Nausea afflicts the majority of women during the first trimester of pregnancy. However, this is also the precise period in which drug therapy is most worrisome, due to the extreme vulnerability of the fetus at that time. For this reason, conventional medicine has to some extent welcomed alternative medicine’s quest for safe, natural treatment options.
For natural treatments relevant to other aspects of pregnancy, see the articles on Pregnancy Support, Breastfeeding Support, Preeclampsia, and Herbs and Supplements to Avoid in Pregnancy and Breastfeeding.
For many years, conventional practitioners have recommended vitamin B 6 supplements to treat morning sickness. In 1995, a large double-blind, placebo-controlled study validated this use.1 In this trial, a total of 342 pregnant women were given placebo or 30 mg of vitamin B 6 daily. Participants then graded their symptoms by noting the severity of their nausea and recording the number of vomiting episodes. The women in the B 6 group experienced significantly less nausea than the placebo group, suggesting that regular use of B 6 can be helpful for morning sickness. However, despite the benefits for nausea, vomiting episodes were not significantly reduced.
At this dose (30 mg daily), vitamin B 6 is believed to be entirely safe. For more information, including dosage and safety issues, see the full Vitamin B6 article.
Ginger is a nausea remedy recommended by many physicians, as well as by traditional healers from a number of countries. In 2001, a relatively well-designed double-blind, placebo-controlled trial of 70 pregnant women evaluated the effectiveness of ginger for morning sickness.2 Participants received either placebo or 250 mg of powdered ginger 3 times daily for a period of 4 days. The results showed that ginger significantly reduced nausea and vomiting. No significant side effects occurred.
One study of 138 women and another of 291 women found ginger equally effective for morning sickness as vitamin B 6.15,16 However, a third study of 70 women found ginger to be somewhat better than vitamin B 6.22 None these studies used a placebo group. Ginger capsules and ginger syrup were associated with reduced nausea intensity and symptoms in a review of 41 randomized trials with 5,449 women when compared to other treatments or placebo.24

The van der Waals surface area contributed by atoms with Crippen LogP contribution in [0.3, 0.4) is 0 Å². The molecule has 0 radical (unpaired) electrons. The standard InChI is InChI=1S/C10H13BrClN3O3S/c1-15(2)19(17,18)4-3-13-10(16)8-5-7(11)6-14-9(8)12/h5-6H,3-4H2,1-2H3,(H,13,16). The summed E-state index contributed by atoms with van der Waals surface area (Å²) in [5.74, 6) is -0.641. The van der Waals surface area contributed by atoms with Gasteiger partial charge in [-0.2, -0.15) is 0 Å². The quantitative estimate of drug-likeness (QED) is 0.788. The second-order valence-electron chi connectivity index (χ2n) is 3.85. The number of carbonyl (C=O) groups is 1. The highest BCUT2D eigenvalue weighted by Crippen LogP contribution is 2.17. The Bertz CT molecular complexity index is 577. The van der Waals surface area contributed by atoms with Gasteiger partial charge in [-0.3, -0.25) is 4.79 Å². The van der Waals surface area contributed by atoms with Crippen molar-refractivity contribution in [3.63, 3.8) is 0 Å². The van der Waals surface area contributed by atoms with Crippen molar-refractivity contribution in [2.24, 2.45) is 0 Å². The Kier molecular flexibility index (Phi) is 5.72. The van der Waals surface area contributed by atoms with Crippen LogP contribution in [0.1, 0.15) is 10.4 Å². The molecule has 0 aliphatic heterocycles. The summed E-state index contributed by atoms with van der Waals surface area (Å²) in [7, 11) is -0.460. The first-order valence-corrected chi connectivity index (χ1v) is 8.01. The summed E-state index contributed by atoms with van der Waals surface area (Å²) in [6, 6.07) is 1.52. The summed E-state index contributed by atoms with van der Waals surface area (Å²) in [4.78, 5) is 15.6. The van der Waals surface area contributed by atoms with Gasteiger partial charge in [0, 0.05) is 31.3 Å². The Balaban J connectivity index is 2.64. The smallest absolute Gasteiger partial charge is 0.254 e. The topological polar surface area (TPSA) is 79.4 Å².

For more information, including dosage and safety issues, see the full article on Ginger.
Several studies have evaluated the potential benefits for morning sickness of treatment on a single acupuncture point—P6—traditionally thought to be effective for relief of nausea and vomiting. This point is located on the inside of the forearm, about 2 inches above the wrist crease. Most positive trials have investigated the effects of pressure on this point (acupressure), rather than needling. The most common means used involve a wristband with a pearl-sized bead in it, situated over P6. It exerts pressure by itself while it is worn, and the user can also press on it for extra stimulation.
In general, acupressure has shown good results.20 For example, a double-blind, placebo-controlled study of 97 women that was reported in 2001 found evidence that wristband acupressure may help relieve symptoms of morning sickness.5 Participants wore either a real wristband or a phony one that appeared identical. Both real and fake acupressure caused noticeable improvement in more than half of the participants. However, women using the real wristband showed significantly greater improvement. Benefits were also reported the same year in a double-blind, placebo-controlled study of 60 women.6
These results are consistent with previous studies that also found benefit.7,8,10,17 Furthermore, a double-blind, placebo-controlled study of 60 pregnant women found that 10 minutes of self-applied manual acupressure on either P6 or a sham point 4 times daily improved symptoms.9 However, two studies failed to find benefit for severe morning sickness.18-19 And a review of 8 trials involving over 1,200 pregnant women found no evidence that acupressure or acupuncture reduced nausea and vomiting.23 One study, though, of 230 pregnant women did find that nausea improved over time with the use of electrostimulation, which involves sending a mild electrical current to acupuncture points.
For more information, including safety issues, see the full Acupuncture article.
A combination of vitamin K (at a dose of 5 mg—enormously higher than nutritional needs) and vitamin C (25 mg) is sometimes recommended for morning sickness, based on an uncontrolled study conducted in the 1950s.13 Red raspberry is also frequently recommended, but there is no evidence that it works.14